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Everyone forgets things at times. Many people worry about becoming forgetful. They think forgetfulness is the first sign of Alzheimer’s disease. But not all people with memory problems have Alzheimer’s.
Alzheimer’s disease is a progressive disorder that causes brain cells to waste away (degenerate) and die. Alzheimer’s disease is the most common cause of dementia — a continuous decline in thinking, behavioral and social skills that disrupts a person’s ability to function independently. Memory loss is the key symptom of Alzheimer’s disease. An early sign of the disease is usually difficulty remembering recent events or conversations. As the disease progresses, memory impairments worsen and other symptoms develop.
According to Harvard Medical College’s case study of an Alzheimer patient, a 37 years old woman was brought to neurological evaluation by her brother because of a 3 years history of memory impairment. Her speech was highly anomic and paraphasic, with a tendency to use vague referents such as “things” and “stuff”. She was able to provide her name, but when asked about her current age, she said: “don’t know… about 8 I think”. She was able to give the correct month of her birth but unable to give her correct birth year.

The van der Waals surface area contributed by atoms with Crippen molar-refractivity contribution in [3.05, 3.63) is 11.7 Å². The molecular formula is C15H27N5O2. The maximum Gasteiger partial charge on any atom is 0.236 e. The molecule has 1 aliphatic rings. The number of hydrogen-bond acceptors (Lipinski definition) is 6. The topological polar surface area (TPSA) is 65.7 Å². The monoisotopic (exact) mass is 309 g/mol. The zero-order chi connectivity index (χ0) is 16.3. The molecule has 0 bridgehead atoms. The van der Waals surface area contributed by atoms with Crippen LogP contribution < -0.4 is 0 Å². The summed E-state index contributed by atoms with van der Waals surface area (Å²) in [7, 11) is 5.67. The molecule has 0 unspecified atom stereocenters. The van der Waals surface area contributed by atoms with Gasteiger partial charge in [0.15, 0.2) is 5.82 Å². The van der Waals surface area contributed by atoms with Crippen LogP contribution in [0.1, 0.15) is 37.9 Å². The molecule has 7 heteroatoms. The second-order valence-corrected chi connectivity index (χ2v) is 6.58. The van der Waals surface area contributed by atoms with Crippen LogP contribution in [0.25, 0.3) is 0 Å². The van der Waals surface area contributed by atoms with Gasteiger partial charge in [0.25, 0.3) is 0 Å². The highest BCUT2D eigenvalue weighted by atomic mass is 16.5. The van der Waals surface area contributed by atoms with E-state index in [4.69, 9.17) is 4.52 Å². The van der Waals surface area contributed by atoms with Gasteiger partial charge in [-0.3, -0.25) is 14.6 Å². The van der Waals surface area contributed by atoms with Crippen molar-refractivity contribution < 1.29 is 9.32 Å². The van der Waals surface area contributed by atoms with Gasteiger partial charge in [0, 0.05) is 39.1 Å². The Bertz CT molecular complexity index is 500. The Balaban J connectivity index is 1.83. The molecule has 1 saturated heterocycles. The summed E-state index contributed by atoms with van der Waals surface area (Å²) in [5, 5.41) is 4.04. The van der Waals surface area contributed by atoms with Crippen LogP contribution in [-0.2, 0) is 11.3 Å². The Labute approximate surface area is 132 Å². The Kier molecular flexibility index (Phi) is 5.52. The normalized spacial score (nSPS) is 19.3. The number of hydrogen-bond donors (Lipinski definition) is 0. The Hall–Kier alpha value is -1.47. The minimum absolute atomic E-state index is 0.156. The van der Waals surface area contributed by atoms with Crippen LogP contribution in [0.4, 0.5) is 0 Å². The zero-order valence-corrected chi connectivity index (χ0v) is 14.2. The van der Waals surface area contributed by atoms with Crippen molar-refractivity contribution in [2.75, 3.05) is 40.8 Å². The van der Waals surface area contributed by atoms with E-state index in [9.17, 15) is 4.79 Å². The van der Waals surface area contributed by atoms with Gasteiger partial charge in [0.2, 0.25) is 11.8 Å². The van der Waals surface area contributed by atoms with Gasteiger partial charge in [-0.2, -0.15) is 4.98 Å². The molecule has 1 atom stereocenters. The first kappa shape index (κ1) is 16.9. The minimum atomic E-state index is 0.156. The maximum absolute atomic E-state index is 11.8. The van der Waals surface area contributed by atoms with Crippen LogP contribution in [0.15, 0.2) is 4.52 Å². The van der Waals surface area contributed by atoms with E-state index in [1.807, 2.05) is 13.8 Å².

Recent research suggests that the features of Alzheimer’s, such as brain lesions, may already be present in midlife, even though symptoms of the disease do not appear until years later.
Scientists believe that for most people, Alzheimer’s disease is caused by a combination of genetic, lifestyle and environmental factors that affect the brain over time. Less than 1 percent of the time, Alzheimer’s is caused by specific genetic changes that virtually guarantee a person will develop the disease.
Although Alzheimer’s disease shortens people’s life spans, it is usually not the direct cause of a person’s death, according to the Alzheimer’s Society, a charity in the United Kingdom for people with dementia. Rather, people die from complications from the illness, such as infections or blood clots. While there is no cure for Alzheimer’s disease or a way to stop or slow its progression, there are drug and non-drug options that may help treat symptoms. Understanding available options can help individuals living with the disease and their caregivers to cope with symptoms and improve quality of life.

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